In The Court of Appeals

Jerry Meehan,        Appellant,


Mary Elizabeth Meehan, Paul Embler, Richard J. Hurst, William L. Hendrix, Jr., Betty H. Deal, Robert K. Hendrix, Virginia H. McEntyre, First Baptist Church of Pendleton, First Baptist Church of Twin Falls, Idaho, First Baptist Church of Anderson, J. Louie Hendrix, Diane Hendrix, F. Ben Hendrix, Jr., Barbara E. Beach, of Whom, J. Louie Hendrix, Paul Embler and Barbara Beach are,        Respondents,

In the matter of:  Sammie Bruce, Deceased.

Appeal From Anderson County
James W. Johnson, Jr., Circuit Court Judge

Unpublished Opinion No. 2004-UP-030
Heard November 6, 2003 – Filed January 16, 2004


J. Calhoun Pruitt, Jr., of Anderson, for Appellant.

Michael F. Mullinax, of Anderson, for Respondents.

PER CURIAM:  This case involves whether a conformed copy of a will should be admitted to probate.  Jerry Meehan as Personal Representative of the estate of Sammie Bruce, appeals the circuit court’s reversal of the probate court’s order, which accepted the conformed copy of the will for probate.  We affirm.


Bruce died on July 8, 1999 from cancer after a period of hospitalization and recuperative care at National Healthcare between mid-April, 1999 and her death.  During this time period she appointed her great-nephew Paul Embler as power of attorney to handle her affairs.  As part of his duties, Mr. Embler secured Bruce’s residence by changing the locks, handled her finances, and made specific gifts at her request.  Repeatedly, Embler asked Bruce about updating her “paperwork” and about the location of her “paperwork.”  She told him that her “important papers were in a dresser drawer.”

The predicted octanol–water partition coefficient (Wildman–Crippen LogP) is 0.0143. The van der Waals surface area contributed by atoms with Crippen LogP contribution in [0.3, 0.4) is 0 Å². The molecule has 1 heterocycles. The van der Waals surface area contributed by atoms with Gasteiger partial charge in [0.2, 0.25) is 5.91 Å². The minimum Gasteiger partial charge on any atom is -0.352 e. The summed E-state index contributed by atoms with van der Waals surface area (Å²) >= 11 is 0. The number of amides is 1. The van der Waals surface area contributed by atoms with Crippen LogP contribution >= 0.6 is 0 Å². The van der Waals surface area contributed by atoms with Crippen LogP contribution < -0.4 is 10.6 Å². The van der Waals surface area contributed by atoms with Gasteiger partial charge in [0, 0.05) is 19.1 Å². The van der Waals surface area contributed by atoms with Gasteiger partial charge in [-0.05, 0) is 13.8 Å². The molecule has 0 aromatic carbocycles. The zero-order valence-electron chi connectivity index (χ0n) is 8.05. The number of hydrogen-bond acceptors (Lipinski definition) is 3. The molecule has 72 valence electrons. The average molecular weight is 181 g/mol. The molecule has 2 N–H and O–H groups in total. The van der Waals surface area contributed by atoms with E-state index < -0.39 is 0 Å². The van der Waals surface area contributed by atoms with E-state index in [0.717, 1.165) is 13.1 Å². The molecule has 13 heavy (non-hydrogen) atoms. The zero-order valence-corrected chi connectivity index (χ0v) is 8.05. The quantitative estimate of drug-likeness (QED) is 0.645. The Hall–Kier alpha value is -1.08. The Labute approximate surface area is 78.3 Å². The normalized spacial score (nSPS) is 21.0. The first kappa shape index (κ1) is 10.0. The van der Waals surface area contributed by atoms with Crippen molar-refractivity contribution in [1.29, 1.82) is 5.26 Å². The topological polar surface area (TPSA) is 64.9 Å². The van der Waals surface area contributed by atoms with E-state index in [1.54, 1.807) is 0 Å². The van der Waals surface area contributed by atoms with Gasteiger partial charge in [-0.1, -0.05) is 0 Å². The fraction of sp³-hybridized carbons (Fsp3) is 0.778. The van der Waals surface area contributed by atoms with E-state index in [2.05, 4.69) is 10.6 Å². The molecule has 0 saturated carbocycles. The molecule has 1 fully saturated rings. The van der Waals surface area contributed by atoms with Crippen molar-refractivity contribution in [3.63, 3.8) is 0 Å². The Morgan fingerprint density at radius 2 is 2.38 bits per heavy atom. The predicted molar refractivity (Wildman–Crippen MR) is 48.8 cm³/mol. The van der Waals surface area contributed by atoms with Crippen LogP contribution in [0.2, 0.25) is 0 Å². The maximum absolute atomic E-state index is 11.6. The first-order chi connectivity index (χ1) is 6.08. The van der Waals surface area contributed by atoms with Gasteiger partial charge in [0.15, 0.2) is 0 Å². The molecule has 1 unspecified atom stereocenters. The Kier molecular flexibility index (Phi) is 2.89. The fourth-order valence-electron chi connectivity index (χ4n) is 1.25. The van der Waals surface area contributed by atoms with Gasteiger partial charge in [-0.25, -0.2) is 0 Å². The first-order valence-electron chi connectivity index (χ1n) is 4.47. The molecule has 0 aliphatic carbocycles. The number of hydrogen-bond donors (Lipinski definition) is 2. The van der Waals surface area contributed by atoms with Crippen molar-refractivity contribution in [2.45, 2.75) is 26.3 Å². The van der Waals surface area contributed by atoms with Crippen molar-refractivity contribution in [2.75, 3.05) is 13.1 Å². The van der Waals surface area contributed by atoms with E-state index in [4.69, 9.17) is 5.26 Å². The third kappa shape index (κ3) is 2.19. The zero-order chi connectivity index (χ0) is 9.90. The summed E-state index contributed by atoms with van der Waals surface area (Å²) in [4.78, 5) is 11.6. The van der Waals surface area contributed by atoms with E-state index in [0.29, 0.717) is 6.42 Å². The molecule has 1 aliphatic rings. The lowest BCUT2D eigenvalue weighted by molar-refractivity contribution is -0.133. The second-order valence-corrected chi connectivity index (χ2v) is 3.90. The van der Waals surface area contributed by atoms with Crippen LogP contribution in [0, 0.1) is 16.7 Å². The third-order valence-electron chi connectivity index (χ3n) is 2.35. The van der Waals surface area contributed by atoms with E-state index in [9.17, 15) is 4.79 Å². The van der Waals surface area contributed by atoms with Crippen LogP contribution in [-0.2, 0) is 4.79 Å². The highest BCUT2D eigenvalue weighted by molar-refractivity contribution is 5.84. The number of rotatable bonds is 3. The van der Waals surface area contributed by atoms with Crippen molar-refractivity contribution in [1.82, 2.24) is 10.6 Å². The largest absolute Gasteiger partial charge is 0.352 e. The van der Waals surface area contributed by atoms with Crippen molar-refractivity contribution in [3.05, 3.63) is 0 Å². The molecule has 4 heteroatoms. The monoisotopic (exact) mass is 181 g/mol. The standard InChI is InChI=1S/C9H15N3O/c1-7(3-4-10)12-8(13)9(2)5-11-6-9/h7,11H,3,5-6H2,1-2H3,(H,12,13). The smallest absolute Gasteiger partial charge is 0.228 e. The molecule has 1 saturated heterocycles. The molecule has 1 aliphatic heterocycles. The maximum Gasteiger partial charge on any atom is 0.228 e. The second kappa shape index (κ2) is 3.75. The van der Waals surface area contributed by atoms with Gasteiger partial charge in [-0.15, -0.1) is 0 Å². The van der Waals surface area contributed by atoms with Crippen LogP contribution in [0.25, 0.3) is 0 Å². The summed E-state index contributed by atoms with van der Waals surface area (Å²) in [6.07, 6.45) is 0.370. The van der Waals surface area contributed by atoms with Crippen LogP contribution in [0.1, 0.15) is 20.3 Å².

Before Bruce’s death, Mr. Embler went with his aunt Ella Hendrix to the residence to search for the “important papers.”  They found a dresser drawer with various documents in it that they then removed.  One of the documents that appeared to Mr. Embler to be a will was opened and read by him.  It stated that Meehan, another great-nephew of Bruce, was named as Personal Representative of Bruce’s estate.  At the funeral, Mr. Embler gave the documents to Meehan.  The documents included a conformed copy of Bruce’s will and not an original executed will.

Meehan petitioned the probate court for formal testacy and appointment as Personal Representative.  All testate heirs of Bruce’s estate and intestate heirs not listed as beneficiaries under the will were listed as Respondents.  The probate court admitted the conformed copy of the will to probate. The Probate Court Judge granted formal testacy and appointed Meehan as Personal Representative of the estate.

The Respondents appealed the probate court findings to the circuit court.  The circuit court found that there was no clear and convincing evidence in the record to overcome the presumption that the original will had been destroyed.  The court found that the will was not entitled to probate and Bruce’s estate must be administered as an intestate estate.  The circuit court reversed and remanded the probate court’s ruling.  Meehan appeals.


An appeal from the probate court to the circuit court regarding the validity of a will is a matter of law.  Golini v. Bolton, 326 S.C. 333, 338, 482 S.E.2d 784, 787 (Ct. App. 1997).  In an action at law decided in the probate court, the circuit court may not disturb the probate court’s findings of fact unless there is no evidence to support them.  Matter of Howard, 315 S.C. 356, 361, 434 S.E.2d 254, 257 (1993).  On appeal, this court will examine the record to see if there is any evidence to reasonably support the factual findings of the probate court.  Dean v. Kilgore, 313 S.C. 257, 259, 437 S.E.2d 154, 155 (Ct.App. 1993).